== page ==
When I meet with both prospective and existing clients and I ask the question: “What are your investment goals?” the two most common responses are that they are seeking to grow their funds for retirement or saving for their children’s college education.
Frustration with saving accounts and other traditional fixed rate deposits have led them to explore investment options. But even then, they are often disappointed as they are faced with the reality of low returns on fixed rate investments. Gone are the days of double-digit interest rates — which is not great if you are borrowing funds, but great when you are saving or investing.
Bonds are good long-term investment options, and of course we have said over and over again that diversification is key for investing success, so it is best to create a portfolio of bonds as opposed to investing in just one or two bonds.
But what if you don’t have sufficient means to construct a portfolio with adequate diversification? Where do you turn? The answer to your dilemma could be a mutual fund.
When most investors mention mutual funds, they are usually talking about funds that invest in stocks. Bond funds work just like stock funds, but they invest in — you guessed it — bonds rather than stocks.
A bond mutual fund, or ‘bond fund’ as it is more commonly called, is a professionally-managed fund that is invested primarily in bonds and other debt instruments. The type of debt the fund invests in will depend on its focus, but investments may include government, corporate, municipal and convertible bonds, along with other debt securities.
Benefits of Saving bond funds
Since bond funds own a number of individual bonds, the impact of any single bond’s poor performance is lessened. Ordinarily, it would be challenging for most investors (especially smaller investors) to put together a diversified bond portfolio because bonds are sold in much larger denominations than stocks.
The investment minimums for most bond funds are low enough that you can get significantly more diversification for much less money than if you purchased individual bonds. Look for bond funds that are diversified across maturities and bond sectors to get the maximum benefit.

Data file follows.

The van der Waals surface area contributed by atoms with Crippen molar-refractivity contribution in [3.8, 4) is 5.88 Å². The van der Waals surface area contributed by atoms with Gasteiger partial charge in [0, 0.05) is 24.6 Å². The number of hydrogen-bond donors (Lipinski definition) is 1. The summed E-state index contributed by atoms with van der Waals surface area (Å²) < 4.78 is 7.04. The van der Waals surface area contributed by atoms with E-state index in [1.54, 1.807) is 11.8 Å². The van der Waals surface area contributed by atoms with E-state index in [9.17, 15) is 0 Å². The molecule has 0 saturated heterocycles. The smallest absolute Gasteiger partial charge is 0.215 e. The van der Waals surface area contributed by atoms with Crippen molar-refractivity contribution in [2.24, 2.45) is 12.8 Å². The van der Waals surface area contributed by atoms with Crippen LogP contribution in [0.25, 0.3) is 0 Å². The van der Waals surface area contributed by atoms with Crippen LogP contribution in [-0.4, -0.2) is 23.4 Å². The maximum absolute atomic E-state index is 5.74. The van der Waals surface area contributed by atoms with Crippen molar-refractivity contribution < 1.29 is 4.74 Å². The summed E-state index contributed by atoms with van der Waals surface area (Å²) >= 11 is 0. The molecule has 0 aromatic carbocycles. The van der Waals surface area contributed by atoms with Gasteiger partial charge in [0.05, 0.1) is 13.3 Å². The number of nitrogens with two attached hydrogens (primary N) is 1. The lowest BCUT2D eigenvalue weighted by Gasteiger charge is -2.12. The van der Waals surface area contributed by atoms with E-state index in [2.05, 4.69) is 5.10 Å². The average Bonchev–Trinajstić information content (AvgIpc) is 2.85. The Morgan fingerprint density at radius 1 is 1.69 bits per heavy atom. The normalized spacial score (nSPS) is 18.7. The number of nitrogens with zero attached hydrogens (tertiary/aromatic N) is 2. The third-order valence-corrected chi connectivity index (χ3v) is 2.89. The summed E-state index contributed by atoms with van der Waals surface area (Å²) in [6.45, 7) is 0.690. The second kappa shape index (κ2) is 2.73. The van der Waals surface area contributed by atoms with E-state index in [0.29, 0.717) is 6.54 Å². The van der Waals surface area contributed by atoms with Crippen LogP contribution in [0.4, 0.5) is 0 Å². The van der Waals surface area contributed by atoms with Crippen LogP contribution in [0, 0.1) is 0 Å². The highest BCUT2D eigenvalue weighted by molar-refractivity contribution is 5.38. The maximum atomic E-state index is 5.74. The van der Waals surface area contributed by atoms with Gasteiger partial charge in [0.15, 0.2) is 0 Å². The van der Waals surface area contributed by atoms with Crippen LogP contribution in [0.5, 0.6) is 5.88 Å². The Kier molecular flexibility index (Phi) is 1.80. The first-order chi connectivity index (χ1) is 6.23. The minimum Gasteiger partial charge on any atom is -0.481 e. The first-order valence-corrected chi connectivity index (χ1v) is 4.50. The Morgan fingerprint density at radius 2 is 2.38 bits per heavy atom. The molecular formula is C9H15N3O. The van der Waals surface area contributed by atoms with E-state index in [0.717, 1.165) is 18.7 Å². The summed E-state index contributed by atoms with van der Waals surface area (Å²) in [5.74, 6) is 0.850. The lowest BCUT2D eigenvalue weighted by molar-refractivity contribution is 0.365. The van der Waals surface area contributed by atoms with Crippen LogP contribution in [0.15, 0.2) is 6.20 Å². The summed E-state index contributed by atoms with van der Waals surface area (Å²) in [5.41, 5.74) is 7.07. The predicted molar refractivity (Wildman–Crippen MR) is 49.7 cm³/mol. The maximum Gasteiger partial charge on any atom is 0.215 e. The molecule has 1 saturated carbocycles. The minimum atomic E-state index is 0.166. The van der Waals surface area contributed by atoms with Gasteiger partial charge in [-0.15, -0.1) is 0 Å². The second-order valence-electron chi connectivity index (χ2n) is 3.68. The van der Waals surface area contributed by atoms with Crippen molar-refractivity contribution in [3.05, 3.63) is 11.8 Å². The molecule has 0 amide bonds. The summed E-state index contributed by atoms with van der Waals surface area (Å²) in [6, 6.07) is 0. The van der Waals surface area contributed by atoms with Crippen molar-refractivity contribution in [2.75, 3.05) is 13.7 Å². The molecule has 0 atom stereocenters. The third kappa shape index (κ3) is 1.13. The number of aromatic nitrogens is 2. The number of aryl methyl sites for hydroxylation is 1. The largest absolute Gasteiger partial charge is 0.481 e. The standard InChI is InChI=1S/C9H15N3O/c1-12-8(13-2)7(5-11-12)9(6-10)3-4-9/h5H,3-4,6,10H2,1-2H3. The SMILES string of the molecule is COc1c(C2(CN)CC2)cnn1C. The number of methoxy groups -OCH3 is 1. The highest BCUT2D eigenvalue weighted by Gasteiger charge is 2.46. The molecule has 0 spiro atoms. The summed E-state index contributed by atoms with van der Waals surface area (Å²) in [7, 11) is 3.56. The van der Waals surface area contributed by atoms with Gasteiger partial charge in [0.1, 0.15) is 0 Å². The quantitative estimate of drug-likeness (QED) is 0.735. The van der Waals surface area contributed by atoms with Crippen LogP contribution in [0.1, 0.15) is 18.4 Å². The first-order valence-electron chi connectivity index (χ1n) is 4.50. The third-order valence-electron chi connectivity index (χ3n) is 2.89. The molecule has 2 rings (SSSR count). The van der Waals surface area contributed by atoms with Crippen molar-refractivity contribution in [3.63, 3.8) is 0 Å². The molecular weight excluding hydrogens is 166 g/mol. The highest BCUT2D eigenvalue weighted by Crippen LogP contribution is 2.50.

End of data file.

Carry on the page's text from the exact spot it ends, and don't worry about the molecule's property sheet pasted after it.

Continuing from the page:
Bond funds offer higher returns than bank accounts, certificates of deposits and money market funds. The performance of a bond fund is determined by the performance of its underlying investments. Every bond fund has a net asset value (NAV), or share price, which is the dollar value of one share of the fund.
The NAV is based on the value of all the securities in the portfolio. If the NAV goes up, the value of your investment goes up, if the NAV goes down then the value of your investment goes down. Look for a bond fund that has a long, positive track record; but bear in mind that past performance is not a guarantee of future performance.
A bond fund has professional portfolio managers and analysts who have the expertise and technology to research the creditworthiness of bond issuers and analyse market information before making investment decisions. So, as an investor in the fund, you get to share in the glory without all the work.
Risks of bond funds
The major risk of a bond fund is that the future returns are not known and are not guaranteed. When you sell shares in a fund, you receive the fund’s current NAV, which is the value of all the fund’s holdings divided by the number of fund shares. If the fund’s NAV is lower on the day you sell shares than it was when you purchased them, you could lose some or all of your initial investment.
The other risks associated with bond funds are the risks inherent in the bonds that the fund is invested in. For example, credit risk, interest rate risk, etc.
If interest rates rise, bond prices usually decline, and if interest rates decline, bond prices usually rise. The longer a bond’s maturity, the greater the bond’s interest rate risk and so a bond fund with a longer average maturity will likely see its NAV react more dramatically to changes in interest rates. A good fund manager will mitigate the impact of rising interest rates by shortening the duration of their portfolio.
It is important to know the credit quality of the bonds that are held in the bond fund in which you are investing. Most bonds are rated by third party rating agencies, such as Standard & Poor’s or Moody’s, to help describe the creditworthiness of the issuer. Credit risk is a greater concern if the fund invests in lower-quality bonds. The fund’s prospectus will describe its credit quality policies.
As I mentioned before, the good thing is that these risks are mitigated because a bond fund is made up of many individual bonds. By owning a large number of bonds, the impact of any one bond defaulting or being called away prior to maturity (forcing the fund to reinvest the proceeds at a lower, prevailing rate of interest), is lessened and the potential returns are higher.
So are you saving for a long-term goal such as retirement or your children’s education, but don’t have a large sum of funds to create a diversified fixed-income portfolio? A bond fund makes perfect sense, don’t you think?
Source: First published in the Jamaica Observer Career Section — Toni-Ann Neita is assistant vice-president, personal financial planning at Sterling Asset Management. Sterling provides medium to long-term financial advice and investments in US and other world market currencies to the corporate, individual and institutional investor. www.sterling.com.jm